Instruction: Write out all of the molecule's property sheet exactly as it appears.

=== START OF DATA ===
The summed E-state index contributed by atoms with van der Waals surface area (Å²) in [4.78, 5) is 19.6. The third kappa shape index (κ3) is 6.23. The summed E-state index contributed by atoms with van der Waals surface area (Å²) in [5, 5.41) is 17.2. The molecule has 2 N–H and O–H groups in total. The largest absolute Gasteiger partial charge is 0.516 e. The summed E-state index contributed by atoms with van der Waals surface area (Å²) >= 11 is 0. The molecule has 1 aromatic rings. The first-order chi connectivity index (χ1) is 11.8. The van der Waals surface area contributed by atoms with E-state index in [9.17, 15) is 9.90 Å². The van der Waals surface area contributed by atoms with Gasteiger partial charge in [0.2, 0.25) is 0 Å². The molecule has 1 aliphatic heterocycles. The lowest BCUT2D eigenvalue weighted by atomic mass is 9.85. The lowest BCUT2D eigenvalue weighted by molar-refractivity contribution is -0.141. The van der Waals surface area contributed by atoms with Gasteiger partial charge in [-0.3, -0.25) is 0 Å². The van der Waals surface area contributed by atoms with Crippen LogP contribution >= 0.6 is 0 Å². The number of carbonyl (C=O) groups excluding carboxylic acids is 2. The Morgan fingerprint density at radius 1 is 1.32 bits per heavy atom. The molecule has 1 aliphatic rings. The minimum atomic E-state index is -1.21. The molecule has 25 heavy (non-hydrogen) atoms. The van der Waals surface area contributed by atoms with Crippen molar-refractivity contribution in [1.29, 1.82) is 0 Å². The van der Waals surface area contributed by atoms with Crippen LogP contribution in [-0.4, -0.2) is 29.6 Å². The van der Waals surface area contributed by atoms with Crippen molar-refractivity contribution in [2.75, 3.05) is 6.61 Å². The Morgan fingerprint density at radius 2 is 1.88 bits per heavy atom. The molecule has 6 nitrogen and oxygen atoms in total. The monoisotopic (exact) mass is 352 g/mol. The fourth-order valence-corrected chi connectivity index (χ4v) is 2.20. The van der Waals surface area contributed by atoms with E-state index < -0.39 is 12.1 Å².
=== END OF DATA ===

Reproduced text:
The summed E-state index contributed by atoms with van der Waals surface area (Å²) in [4.78, 5) is 19.6. The third kappa shape index (κ3) is 6.23. The summed E-state index contributed by atoms with van der Waals surface area (Å²) in [5, 5.41) is 17.2. The molecule has 2 N–H and O–H groups in total. The largest absolute Gasteiger partial charge is 0.516 e. The summed E-state index contributed by atoms with van der Waals surface area (Å²) >= 11 is 0. The molecule has 1 aromatic rings. The first-order chi connectivity index (χ1) is 11.8. The van der Waals surface area contributed by atoms with E-state index in [9.17, 15) is 9.90 Å². The van der Waals surface area contributed by atoms with Gasteiger partial charge in [0.2, 0.25) is 0 Å². The molecule has 1 aliphatic heterocycles. The lowest BCUT2D eigenvalue weighted by atomic mass is 9.85. The lowest BCUT2D eigenvalue weighted by molar-refractivity contribution is -0.141. The van der Waals surface area contributed by atoms with Gasteiger partial charge in [-0.3, -0.25) is 0 Å². The van der Waals surface area contributed by atoms with Crippen LogP contribution >= 0.6 is 0 Å². The number of carbonyl (C=O) groups excluding carboxylic acids is 2. The Morgan fingerprint density at radius 1 is 1.32 bits per heavy atom. The molecule has 1 aliphatic rings. The minimum atomic E-state index is -1.21. The molecule has 25 heavy (non-hydrogen) atoms. The van der Waals surface area contributed by atoms with Crippen molar-refractivity contribution in [1.29, 1.82) is 0 Å². The van der Waals surface area contributed by atoms with Crippen LogP contribution in [-0.4, -0.2) is 29.6 Å². The van der Waals surface area contributed by atoms with Crippen molar-refractivity contribution in [2.75, 3.05) is 6.61 Å². The Morgan fingerprint density at radius 2 is 1.88 bits per heavy atom. The molecule has 6 nitrogen and oxygen atoms in total. The monoisotopic (exact) mass is 352 g/mol. The fourth-order valence-corrected chi connectivity index (χ4v) is 2.20. The van der Waals surface area contributed by atoms with E-state index < -0.39 is 12.1 Å².